Georgia coach Mark Richt and Derek Dooley can agree on one thing heading into Saturday's game at Sanford Stadium - both of their respective teams are in dire need of a win.
Of course, the Bulldogs have been saying that for a month.
Losers of four straight, Georgia (1-4, 0-3) is in the midst of its worst start since the 1993 squad started 1-4 before beating Southern Miss 54-24. In case anybody is wondering, the last time the Bulldogs started a season 1-5 was way back in 1904. That year, Georgia played only six games.
"I would say, we are pretty desperate for a victory right now," Richt said of the contest which kicks off at 12:21 on SEC-TV. "Of course I don't want to speak for Tennessee."
Dooley agrees his Vols (2-3, 0-2) could use a victory as well.
Tennessee appeared to have last week's game in hand, when the Vols appeared to have LSU stopped on its final play, only to get flagged for having too many men on the field. The Tigers subsequently scored on the following play to snatch away the win.
"We've got a big challenge coming off of that tough loss," Dooley said. "We know that Georgia has had its issues and they're going to be starving for a win. But I also know they have a great coaching staff, they're still a talented team and that's a prideful program. I expect them to be at their best."
Georgia enters the contest as a surprising 11½-point favorite over Tennessee, but nobody associated with the Bulldogs is about to take solace in that.
As senior wideout Kris Durham puts it, so much has gone wrong for the Bulldogs in 2010 that to even take such a number seriously would be a huge mistake.
"We're trying to stay positive, trying to have a positive mentality, and get back to having fun. It's never fun when you lose. We want to work hard on positive things happening for us," Durham said. "But the big thing is we have to finish games. We have to finish. We haven't done that yet so that's what we need to focus on and that comes from us."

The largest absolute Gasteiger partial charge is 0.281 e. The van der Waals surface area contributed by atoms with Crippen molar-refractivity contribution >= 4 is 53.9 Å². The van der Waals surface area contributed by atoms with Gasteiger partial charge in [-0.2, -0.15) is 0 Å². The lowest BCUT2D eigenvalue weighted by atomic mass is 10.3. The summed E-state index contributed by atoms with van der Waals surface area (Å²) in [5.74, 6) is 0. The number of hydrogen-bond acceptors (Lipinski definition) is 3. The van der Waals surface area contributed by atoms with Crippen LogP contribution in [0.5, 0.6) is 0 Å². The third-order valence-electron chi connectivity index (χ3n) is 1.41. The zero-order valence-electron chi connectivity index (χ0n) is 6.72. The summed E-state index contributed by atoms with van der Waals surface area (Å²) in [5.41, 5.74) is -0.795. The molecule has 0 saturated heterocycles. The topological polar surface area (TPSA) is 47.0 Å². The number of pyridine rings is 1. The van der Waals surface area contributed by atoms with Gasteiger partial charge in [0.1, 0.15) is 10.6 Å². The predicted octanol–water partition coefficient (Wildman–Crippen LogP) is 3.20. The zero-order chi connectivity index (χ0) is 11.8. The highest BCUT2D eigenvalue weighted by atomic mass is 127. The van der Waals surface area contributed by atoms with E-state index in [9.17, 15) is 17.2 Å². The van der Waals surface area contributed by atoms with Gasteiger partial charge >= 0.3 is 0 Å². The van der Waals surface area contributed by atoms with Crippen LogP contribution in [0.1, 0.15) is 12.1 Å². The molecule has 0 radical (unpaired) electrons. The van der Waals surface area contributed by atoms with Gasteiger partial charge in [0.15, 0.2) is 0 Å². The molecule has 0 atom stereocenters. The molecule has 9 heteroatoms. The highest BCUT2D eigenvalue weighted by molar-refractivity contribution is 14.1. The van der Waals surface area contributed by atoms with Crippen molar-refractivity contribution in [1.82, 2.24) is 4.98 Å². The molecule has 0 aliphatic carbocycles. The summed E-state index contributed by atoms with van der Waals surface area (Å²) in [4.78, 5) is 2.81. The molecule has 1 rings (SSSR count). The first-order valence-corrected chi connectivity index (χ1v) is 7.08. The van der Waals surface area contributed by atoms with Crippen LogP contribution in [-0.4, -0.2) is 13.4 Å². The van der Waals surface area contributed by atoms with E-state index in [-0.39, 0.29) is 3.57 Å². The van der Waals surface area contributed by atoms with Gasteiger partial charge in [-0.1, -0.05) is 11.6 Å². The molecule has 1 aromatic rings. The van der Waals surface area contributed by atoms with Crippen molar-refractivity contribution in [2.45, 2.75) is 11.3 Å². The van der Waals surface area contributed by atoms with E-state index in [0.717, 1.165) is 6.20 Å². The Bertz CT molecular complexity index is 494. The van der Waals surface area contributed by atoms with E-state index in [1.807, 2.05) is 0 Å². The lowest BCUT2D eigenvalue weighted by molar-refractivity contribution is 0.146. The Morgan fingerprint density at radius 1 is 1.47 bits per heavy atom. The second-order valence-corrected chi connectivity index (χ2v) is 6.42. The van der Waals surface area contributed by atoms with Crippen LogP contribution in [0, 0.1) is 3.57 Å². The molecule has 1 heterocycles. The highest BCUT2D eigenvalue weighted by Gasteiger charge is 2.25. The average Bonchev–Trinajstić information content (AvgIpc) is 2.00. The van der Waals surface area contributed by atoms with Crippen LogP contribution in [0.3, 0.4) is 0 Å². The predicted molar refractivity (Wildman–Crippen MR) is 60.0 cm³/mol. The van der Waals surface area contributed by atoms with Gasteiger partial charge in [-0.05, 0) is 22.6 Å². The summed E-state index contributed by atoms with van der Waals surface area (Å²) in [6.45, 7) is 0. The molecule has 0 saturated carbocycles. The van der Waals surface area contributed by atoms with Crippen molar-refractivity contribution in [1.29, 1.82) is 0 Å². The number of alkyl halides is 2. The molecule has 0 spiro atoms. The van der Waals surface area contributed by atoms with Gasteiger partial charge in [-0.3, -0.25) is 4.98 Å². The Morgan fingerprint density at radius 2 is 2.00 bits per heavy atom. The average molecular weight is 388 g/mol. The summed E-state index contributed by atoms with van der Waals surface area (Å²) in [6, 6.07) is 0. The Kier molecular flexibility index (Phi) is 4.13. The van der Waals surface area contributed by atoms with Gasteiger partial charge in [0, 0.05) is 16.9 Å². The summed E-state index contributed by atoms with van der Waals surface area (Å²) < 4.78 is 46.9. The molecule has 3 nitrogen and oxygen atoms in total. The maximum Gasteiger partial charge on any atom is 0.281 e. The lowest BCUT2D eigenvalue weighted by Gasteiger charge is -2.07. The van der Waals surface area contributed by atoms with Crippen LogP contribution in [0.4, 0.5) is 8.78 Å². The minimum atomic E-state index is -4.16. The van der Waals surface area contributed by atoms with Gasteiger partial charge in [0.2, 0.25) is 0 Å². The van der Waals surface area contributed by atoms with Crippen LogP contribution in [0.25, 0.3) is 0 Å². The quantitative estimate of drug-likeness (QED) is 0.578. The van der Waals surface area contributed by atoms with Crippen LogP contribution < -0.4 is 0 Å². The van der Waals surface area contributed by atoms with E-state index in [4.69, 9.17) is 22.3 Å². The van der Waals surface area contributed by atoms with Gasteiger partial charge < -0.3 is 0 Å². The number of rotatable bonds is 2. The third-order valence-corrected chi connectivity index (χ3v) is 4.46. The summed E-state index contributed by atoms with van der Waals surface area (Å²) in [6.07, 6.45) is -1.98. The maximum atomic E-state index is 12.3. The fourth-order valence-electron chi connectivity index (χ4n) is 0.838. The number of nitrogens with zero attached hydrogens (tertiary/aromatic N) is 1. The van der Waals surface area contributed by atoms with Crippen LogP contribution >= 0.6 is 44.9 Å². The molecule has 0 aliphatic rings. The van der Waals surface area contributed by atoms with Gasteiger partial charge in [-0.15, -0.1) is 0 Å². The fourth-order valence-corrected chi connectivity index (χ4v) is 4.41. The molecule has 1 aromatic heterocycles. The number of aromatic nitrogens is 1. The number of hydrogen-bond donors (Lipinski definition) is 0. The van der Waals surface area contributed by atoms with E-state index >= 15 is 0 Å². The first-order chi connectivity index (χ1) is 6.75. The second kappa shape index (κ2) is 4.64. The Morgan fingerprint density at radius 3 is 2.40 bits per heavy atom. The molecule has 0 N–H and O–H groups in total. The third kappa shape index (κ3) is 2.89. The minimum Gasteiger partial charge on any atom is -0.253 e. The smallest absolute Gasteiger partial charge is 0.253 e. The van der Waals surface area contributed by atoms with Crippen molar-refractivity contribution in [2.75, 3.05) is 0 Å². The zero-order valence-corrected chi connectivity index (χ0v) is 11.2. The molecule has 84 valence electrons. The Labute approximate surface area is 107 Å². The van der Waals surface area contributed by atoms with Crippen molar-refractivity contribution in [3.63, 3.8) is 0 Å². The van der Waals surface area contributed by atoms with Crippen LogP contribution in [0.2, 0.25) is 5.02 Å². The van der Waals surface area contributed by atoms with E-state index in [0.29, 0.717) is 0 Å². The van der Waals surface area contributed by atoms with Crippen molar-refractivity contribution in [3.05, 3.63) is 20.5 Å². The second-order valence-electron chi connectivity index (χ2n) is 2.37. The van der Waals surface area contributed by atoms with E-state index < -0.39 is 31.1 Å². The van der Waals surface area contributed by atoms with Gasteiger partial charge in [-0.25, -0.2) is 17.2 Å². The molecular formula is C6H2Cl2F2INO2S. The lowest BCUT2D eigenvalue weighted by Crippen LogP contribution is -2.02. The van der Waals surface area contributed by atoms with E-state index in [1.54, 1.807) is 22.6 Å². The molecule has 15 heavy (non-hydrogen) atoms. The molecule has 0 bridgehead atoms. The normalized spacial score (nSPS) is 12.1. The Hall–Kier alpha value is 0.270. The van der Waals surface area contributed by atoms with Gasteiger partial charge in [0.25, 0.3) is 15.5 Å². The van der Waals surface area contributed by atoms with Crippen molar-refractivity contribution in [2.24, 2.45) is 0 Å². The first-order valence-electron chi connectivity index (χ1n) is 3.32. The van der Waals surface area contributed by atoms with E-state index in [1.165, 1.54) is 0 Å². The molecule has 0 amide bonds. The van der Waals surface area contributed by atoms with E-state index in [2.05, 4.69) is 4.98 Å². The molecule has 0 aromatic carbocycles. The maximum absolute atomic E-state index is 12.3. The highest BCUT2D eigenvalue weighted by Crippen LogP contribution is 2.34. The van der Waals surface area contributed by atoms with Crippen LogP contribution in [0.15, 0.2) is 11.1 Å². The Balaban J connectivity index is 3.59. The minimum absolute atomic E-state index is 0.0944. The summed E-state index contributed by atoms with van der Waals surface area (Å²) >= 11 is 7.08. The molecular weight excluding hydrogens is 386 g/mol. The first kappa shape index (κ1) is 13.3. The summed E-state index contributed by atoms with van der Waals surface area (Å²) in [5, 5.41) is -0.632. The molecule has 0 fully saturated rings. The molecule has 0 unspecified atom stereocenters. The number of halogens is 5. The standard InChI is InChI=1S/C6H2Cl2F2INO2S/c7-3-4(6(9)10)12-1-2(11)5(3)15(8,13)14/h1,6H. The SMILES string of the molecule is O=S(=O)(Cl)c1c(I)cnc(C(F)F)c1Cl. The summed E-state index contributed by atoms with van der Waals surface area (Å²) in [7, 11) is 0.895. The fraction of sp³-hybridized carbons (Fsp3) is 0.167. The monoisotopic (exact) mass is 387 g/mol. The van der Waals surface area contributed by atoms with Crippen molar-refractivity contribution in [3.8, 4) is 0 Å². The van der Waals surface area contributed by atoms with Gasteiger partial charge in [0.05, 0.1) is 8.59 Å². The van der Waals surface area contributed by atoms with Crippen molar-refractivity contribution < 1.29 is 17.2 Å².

Take last week's game at Colorado.
Georgia appeared to be driving for at least a potential game-winning field goal attempt by Blair Walsh before Caleb King fumbled at the Buffaloes' 27-yard line with 1:55 to play."I think this is a test of our ability to handle these adversities. It's something that we will all grow from. I know I hope our young people learn a lot of positive things going through it," Richt said. "It's not fun when you're going through it, but it's something we should be learning from, grow from and get better because of it. That's my goal, to find out what I need to do to learn out of this thing and get better."
Like Georgia, Tennessee is looking for its first SEC win, although Dooley downplayed the significance of getting his first conference victory against the school where his father Vince Dooley remains a Bulldog icon.
"I think its special game because it's Georgia; it's an SEC East rival and big game for both programs. That's what makes this one special," Dooley, who earned his law degree from UGA. "But it also counts the same as any other SEC game. But because it's the next game, that's what makes it more special than anything."
Dooley knows watching Saturday's game won't be easy for his father to do - even from the comfort of his own living room, where the elder Dooley has said he will be.
"I think every one of our games has been rough on him emotionally; it's no different than any father watching his son," Dooley said. "I know I don't have to ask him that as it relates to the Georgia question, but I know last week was rough on him, too. That's part of being a dad. I have a son so I know what that's like."
Dooley laughed his mom Barbara won't have any such reservations.
"She never does, for sure," he said. "I'm sure she'll be there (at Sanford) and I'm sure she'll be cheering for us."
Richt and Bulldogs will give out a cheer if the defense can stop Tennessee on its opening drive.
In each of Georgia's four losses, the opposing team has capped its first possession with a touchdown, putting the offense in an early hole.
"There are certain situations we put our guys in we thought they would handle and afterwards realized maybe they can't handle that as well as we thought. You have to make sure you don't do it again the next time around," Richt said. "The point I've made about some of these opening drives, some of these situations where maybe something new popped up that wasn't prepped for. There is just no experience to draw from to say this is how we would handle that. We are having still a little bit of that from time to time."
NOTES: Wide receiver A.J. Green said he is 100 percent after coming down with cramps in the third quarter against Colorado.
Although Richt has not said for certain, expect King to start at tailback against the Vols.
Dawg Walk is scheduled for 10:45 a.m.
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